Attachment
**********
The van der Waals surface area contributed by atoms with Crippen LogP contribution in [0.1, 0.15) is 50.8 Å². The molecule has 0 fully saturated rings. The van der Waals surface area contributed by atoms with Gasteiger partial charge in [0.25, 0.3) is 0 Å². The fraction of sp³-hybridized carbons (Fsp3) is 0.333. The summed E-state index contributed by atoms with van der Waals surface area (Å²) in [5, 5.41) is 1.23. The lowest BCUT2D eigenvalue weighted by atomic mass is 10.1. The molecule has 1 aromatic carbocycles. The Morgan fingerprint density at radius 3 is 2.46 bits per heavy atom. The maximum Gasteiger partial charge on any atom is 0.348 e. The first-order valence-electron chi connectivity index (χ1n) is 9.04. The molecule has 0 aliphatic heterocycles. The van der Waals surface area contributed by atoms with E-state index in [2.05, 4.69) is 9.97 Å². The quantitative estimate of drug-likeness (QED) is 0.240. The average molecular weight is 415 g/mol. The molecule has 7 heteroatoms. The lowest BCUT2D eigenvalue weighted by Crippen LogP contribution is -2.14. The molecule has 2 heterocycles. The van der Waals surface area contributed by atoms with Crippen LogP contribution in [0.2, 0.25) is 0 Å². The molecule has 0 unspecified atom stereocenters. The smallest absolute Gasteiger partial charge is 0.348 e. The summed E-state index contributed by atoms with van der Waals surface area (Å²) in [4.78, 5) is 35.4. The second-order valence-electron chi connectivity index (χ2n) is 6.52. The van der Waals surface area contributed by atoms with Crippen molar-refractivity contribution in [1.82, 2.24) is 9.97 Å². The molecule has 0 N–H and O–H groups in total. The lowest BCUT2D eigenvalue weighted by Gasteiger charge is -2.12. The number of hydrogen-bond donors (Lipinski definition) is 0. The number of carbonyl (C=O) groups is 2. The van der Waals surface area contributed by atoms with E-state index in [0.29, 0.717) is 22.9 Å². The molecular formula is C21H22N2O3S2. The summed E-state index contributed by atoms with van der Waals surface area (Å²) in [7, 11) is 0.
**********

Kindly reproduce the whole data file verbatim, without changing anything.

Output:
The van der Waals surface area contributed by atoms with Crippen LogP contribution in [0.1, 0.15) is 50.8 Å². The molecule has 0 fully saturated rings. The van der Waals surface area contributed by atoms with Gasteiger partial charge in [0.25, 0.3) is 0 Å². The fraction of sp³-hybridized carbons (Fsp3) is 0.333. The summed E-state index contributed by atoms with van der Waals surface area (Å²) in [5, 5.41) is 1.23. The lowest BCUT2D eigenvalue weighted by atomic mass is 10.1. The molecule has 1 aromatic carbocycles. The Morgan fingerprint density at radius 3 is 2.46 bits per heavy atom. The maximum Gasteiger partial charge on any atom is 0.348 e. The first-order valence-electron chi connectivity index (χ1n) is 9.04. The molecule has 0 aliphatic heterocycles. The van der Waals surface area contributed by atoms with E-state index in [2.05, 4.69) is 9.97 Å². The quantitative estimate of drug-likeness (QED) is 0.240. The average molecular weight is 415 g/mol. The molecule has 7 heteroatoms. The lowest BCUT2D eigenvalue weighted by Crippen LogP contribution is -2.14. The molecule has 2 heterocycles. The van der Waals surface area contributed by atoms with Crippen LogP contribution in [0.2, 0.25) is 0 Å². The molecule has 0 unspecified atom stereocenters. The smallest absolute Gasteiger partial charge is 0.348 e. The summed E-state index contributed by atoms with van der Waals surface area (Å²) in [4.78, 5) is 35.4. The second-order valence-electron chi connectivity index (χ2n) is 6.52. The van der Waals surface area contributed by atoms with Crippen molar-refractivity contribution in [1.82, 2.24) is 9.97 Å². The molecule has 0 N–H and O–H groups in total. The lowest BCUT2D eigenvalue weighted by Gasteiger charge is -2.12. The number of hydrogen-bond donors (Lipinski definition) is 0. The number of carbonyl (C=O) groups is 2. The van der Waals surface area contributed by atoms with E-state index in [0.29, 0.717) is 22.9 Å². The molecular formula is C21H22N2O3S2. The summed E-state index contributed by atoms with van der Waals surface area (Å²) in [7, 11) is 0.